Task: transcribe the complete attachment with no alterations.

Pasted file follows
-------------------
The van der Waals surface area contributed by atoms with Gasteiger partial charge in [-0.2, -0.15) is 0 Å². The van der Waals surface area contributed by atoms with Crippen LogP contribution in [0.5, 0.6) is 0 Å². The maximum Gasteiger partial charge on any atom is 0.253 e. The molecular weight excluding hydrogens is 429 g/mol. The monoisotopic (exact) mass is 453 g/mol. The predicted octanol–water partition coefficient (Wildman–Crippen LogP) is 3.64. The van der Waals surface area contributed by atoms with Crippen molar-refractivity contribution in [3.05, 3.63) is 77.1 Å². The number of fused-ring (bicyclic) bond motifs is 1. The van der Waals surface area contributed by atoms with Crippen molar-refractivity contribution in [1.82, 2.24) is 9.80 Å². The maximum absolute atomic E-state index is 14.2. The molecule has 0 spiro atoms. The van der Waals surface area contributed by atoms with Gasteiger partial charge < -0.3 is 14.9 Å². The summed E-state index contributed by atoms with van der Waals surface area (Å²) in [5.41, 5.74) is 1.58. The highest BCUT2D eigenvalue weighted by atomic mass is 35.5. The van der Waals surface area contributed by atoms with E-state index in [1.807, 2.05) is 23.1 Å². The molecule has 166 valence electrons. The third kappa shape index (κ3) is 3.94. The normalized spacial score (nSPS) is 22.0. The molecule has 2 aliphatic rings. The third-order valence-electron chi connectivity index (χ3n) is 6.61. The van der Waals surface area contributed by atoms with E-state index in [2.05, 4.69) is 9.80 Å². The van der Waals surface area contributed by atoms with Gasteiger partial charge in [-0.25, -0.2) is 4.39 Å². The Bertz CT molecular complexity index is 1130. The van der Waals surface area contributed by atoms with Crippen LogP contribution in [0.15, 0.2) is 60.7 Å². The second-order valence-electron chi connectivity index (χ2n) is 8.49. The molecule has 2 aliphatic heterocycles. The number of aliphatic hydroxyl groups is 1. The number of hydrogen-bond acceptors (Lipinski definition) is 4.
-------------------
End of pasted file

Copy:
The van der Waals surface area contributed by atoms with Gasteiger partial charge in [-0.2, -0.15) is 0 Å². The van der Waals surface area contributed by atoms with Crippen LogP contribution in [0.5, 0.6) is 0 Å². The maximum Gasteiger partial charge on any atom is 0.253 e. The molecular weight excluding hydrogens is 429 g/mol. The monoisotopic (exact) mass is 453 g/mol. The predicted octanol–water partition coefficient (Wildman–Crippen LogP) is 3.64. The van der Waals surface area contributed by atoms with Crippen molar-refractivity contribution in [3.05, 3.63) is 77.1 Å². The number of fused-ring (bicyclic) bond motifs is 1. The van der Waals surface area contributed by atoms with Crippen molar-refractivity contribution in [1.82, 2.24) is 9.80 Å². The maximum absolute atomic E-state index is 14.2. The molecule has 0 spiro atoms. The van der Waals surface area contributed by atoms with Gasteiger partial charge < -0.3 is 14.9 Å². The summed E-state index contributed by atoms with van der Waals surface area (Å²) in [5.41, 5.74) is 1.58. The highest BCUT2D eigenvalue weighted by atomic mass is 35.5. The van der Waals surface area contributed by atoms with E-state index in [1.807, 2.05) is 23.1 Å². The molecule has 166 valence electrons. The third kappa shape index (κ3) is 3.94. The normalized spacial score (nSPS) is 22.0. The molecule has 2 aliphatic rings. The third-order valence-electron chi connectivity index (χ3n) is 6.61. The van der Waals surface area contributed by atoms with E-state index in [2.05, 4.69) is 9.80 Å². The van der Waals surface area contributed by atoms with Gasteiger partial charge in [-0.25, -0.2) is 4.39 Å². The Bertz CT molecular complexity index is 1130. The van der Waals surface area contributed by atoms with Crippen LogP contribution in [0.15, 0.2) is 60.7 Å². The second-order valence-electron chi connectivity index (χ2n) is 8.49. The molecule has 2 aliphatic heterocycles. The number of aliphatic hydroxyl groups is 1. The number of hydrogen-bond acceptors (Lipinski definition) is 4.